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Last year's HP Z1 was the first PC to pack workstation efficiency within an all-in-one design, and the company's robust 27-inch desktop is back in a big way. The new HP Z1 G2 (starting at $1,999, and $6,341 as reviewed) retains its predecessor's customizable build, while adding touch capability, Nvidia Quadro graphics, Thunderbolt 2.0 ports and faster performance via Intel's Xeon processors. Is this pricey powerhouse the ultimate workstation?
The 46-pound HP Z1 G2 is an elegant behemoth. The workstation's thick black plastic frame is sandwiched in between its black bezel and sleekly contoured aluminum back panel, which gives way to a large vent near the top of the display.
A speaker bar rests under the G2's 27-inch monitor, while the desktop's 1080p webcam sits just above the screen. The G2 is supported by a swiveling L-shaped base, which can collapse if you want to lay the monitor flat on your desk.
Like its Z1 predecessor, the Z1 G2 stands out for being the only all-in-one workstation that you can instantly snap open to replace parts. Once we laid the G2's monitor flat, all we had to do to get to the guts was press in the two safety buttons on either side of the bottom edge and gently push up.
Most of the G2's components are stored in HP's proprietary plastic enclosures, making it safe to pull them out of the PC without doing any damage.
The G2's 27-inch LED IPS touch display looks crisp at 2560 x 1440 resolution. The multicolored Windows 8.1 tiles looked vivid on our G2's screen, as did some image-heavy websites like IGN.com and Yahoo.com.
We watched the 1080p trailer for "Guardians of the Galaxy" on the HP workstation, which preserved the clip in all of its rich and colorful glory. The red tribal patterns on Drax the Destroyer's green skin popped off the screen, and we could make out minute facial wrinkles on John C. Reilly during a close-up. We were able to watch the clip at roughly 75 degrees to each side of the screen, making for fairly wide viewing angles.
The G2 registered an average screen brightness of 380 lux, which is a bit brighter than the 360-lux display on HP's lower-end Slate 21.
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Our configuration of the G2 supports 10-finger multi touch, which allowed us to easily draw in Paint using all 10 of our digits.
With an integrated subwoofer, the Z1 G2's dual stereo speakers are nothing short of thunderous. When jamming to "The Pretenders" by the Foo Fighters on full volume, the G2's speakers created a thick wall of sound out of the song's chunky guitars. Not only was the song loud enough to fill our small office, it was crisp enough that we could hear finer details such as vocal harmonies and bass lines.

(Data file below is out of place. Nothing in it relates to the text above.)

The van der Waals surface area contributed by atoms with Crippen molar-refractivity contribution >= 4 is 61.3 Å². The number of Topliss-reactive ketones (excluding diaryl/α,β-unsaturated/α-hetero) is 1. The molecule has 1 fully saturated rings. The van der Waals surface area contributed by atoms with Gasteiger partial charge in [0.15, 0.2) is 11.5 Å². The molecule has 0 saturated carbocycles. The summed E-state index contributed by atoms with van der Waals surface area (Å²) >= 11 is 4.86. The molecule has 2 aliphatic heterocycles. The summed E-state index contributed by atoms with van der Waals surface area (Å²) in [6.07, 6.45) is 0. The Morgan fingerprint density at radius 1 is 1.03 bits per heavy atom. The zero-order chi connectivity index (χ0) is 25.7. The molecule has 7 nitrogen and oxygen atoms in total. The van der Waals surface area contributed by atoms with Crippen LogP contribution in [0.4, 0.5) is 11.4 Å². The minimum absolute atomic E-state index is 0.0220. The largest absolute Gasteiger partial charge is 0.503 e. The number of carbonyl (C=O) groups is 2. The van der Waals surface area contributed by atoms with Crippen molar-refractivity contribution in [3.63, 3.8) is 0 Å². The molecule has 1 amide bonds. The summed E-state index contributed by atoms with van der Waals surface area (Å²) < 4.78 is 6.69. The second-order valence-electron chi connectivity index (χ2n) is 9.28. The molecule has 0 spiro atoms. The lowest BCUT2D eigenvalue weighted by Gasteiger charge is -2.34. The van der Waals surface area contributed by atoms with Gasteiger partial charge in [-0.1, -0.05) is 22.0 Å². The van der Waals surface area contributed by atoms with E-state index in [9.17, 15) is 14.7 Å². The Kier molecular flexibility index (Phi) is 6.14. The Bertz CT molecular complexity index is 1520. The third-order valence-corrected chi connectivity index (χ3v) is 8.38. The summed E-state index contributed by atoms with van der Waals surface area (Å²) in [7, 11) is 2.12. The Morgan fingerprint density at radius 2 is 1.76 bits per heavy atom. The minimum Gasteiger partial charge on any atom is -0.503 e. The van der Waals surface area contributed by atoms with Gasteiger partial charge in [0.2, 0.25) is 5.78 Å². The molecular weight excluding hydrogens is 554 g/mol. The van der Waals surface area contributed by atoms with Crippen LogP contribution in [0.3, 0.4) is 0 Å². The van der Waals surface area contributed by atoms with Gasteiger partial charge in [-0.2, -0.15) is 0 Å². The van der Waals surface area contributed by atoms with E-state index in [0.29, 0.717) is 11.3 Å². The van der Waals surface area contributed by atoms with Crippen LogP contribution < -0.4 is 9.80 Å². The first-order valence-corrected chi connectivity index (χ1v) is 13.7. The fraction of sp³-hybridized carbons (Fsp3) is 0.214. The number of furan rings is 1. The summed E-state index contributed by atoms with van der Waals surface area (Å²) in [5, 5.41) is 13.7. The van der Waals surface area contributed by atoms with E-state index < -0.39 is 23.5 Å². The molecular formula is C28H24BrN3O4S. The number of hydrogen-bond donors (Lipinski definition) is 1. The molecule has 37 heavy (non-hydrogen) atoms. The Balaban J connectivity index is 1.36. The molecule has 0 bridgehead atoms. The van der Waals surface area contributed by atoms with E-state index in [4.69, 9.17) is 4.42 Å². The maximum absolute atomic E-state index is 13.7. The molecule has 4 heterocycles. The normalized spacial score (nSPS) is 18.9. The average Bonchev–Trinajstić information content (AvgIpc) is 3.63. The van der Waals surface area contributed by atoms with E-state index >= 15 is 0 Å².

That same level of audio quality shone during Eminem's "The Monster." Each snare-hit packed a powerful punch, and the G2's speakers made Eminem' rapid-fire vocal delivery sound crystal clear.
The G2's booming sound capabilities were just as impressive during the Laptop Mag Audio Test, which consists of measuring the volume of a tone from 23 inches away. The G2 registered a rich 96 decibels, which is higher than our 90-decibel average for desktop replacements.
Keyboard and Mouse
The G2 ships with HP's wireless keyboard and mouse, which are both pretty no-frills in terms of functionality.
The included all-black mouse has no discrete left-and-right click buttons. Instead, a thin panel in the middle of the mouse's body separates the two functions. The panel also houses the scroll wheel. We found the mouse fairly comfortable to use, thanks to its thick, contoured edges.
The included keyboard has a bare but familiar design, with a numpad on the right side and playback and audio shortcuts within the F5 to F11 keys. We were a bit disappointed, as its squishy keys made typing long paragraphs a bit of a struggle.
We were able to type at 69 words per minute on the Ten Thumbs Typing Test with a 1-percent error rate. This is faster than our 65 wpm average, but we felt some strain in our wrist from the keyboard's resistant keys.
Ports and Webcam
The G2 sports a power button, microphone jack, headphone jack, SD Card slot, two USB 3.0 ports and two Thunderbolt 2.0 ports on its right edge. Power users will appreciate the inclusion of the latter, as each Thunderbolt 2.0 port allows you to daisy-chain up to six devices, with support for 4K video transfers.
There are a host of connections on the bottom edge of the backside, including four USB 2.0 ports, a DisplayPort, component output, Ethernet jack and power input.
The G2 features a 1080p webcam, as well as an adjustment knob for moving the camera up and down. While we appreciated this functionality, we found the image quality uneven. The colors of our red sweater and office toys came through clearly, but we had a hard time seeing the copious amount of stubble on our face.
Powered by a 4th-Generation 3.6-GHz Intel Xeon E3-1280v3 processor with 16GB of RAM, the G2 allowed us to multitask with ease. To test the machine's everyday-use capabilities, we played "BioShock Infinite" on full settings while streaming three separate HD videos with Skype, Chrome and Paint open in the background. We didn't experience a hint of slowdown as we blasted away.